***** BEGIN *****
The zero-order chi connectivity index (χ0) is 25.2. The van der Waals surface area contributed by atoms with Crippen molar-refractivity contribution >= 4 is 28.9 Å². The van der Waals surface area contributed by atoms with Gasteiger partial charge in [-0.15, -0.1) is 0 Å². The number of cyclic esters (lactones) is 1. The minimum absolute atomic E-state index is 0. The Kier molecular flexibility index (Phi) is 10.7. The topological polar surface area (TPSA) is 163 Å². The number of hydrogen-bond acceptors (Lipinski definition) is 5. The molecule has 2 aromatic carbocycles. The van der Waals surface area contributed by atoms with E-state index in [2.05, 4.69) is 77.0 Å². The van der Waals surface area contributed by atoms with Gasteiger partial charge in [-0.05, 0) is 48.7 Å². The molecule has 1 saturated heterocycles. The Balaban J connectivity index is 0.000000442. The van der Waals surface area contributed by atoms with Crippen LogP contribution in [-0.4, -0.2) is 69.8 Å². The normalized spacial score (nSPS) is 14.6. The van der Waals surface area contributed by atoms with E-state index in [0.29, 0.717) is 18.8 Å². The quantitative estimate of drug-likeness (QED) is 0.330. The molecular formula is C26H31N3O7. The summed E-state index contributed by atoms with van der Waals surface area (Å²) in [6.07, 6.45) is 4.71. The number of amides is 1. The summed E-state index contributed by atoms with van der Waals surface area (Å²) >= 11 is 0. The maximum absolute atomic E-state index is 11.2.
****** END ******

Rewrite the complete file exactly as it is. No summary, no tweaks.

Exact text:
The zero-order chi connectivity index (χ0) is 25.2. The van der Waals surface area contributed by atoms with Crippen molar-refractivity contribution >= 4 is 28.9 Å². The van der Waals surface area contributed by atoms with Gasteiger partial charge in [-0.15, -0.1) is 0 Å². The number of cyclic esters (lactones) is 1. The minimum absolute atomic E-state index is 0. The Kier molecular flexibility index (Phi) is 10.7. The topological polar surface area (TPSA) is 163 Å². The number of hydrogen-bond acceptors (Lipinski definition) is 5. The molecule has 2 aromatic carbocycles. The van der Waals surface area contributed by atoms with E-state index in [2.05, 4.69) is 77.0 Å². The van der Waals surface area contributed by atoms with Gasteiger partial charge in [-0.05, 0) is 48.7 Å². The molecule has 1 saturated heterocycles. The Balaban J connectivity index is 0.000000442. The van der Waals surface area contributed by atoms with Crippen LogP contribution in [-0.4, -0.2) is 69.8 Å². The normalized spacial score (nSPS) is 14.6. The van der Waals surface area contributed by atoms with E-state index in [0.29, 0.717) is 18.8 Å². The quantitative estimate of drug-likeness (QED) is 0.330. The molecular formula is C26H31N3O7. The summed E-state index contributed by atoms with van der Waals surface area (Å²) in [6.07, 6.45) is 4.71. The number of amides is 1. The summed E-state index contributed by atoms with van der Waals surface area (Å²) >= 11 is 0. The maximum absolute atomic E-state index is 11.2.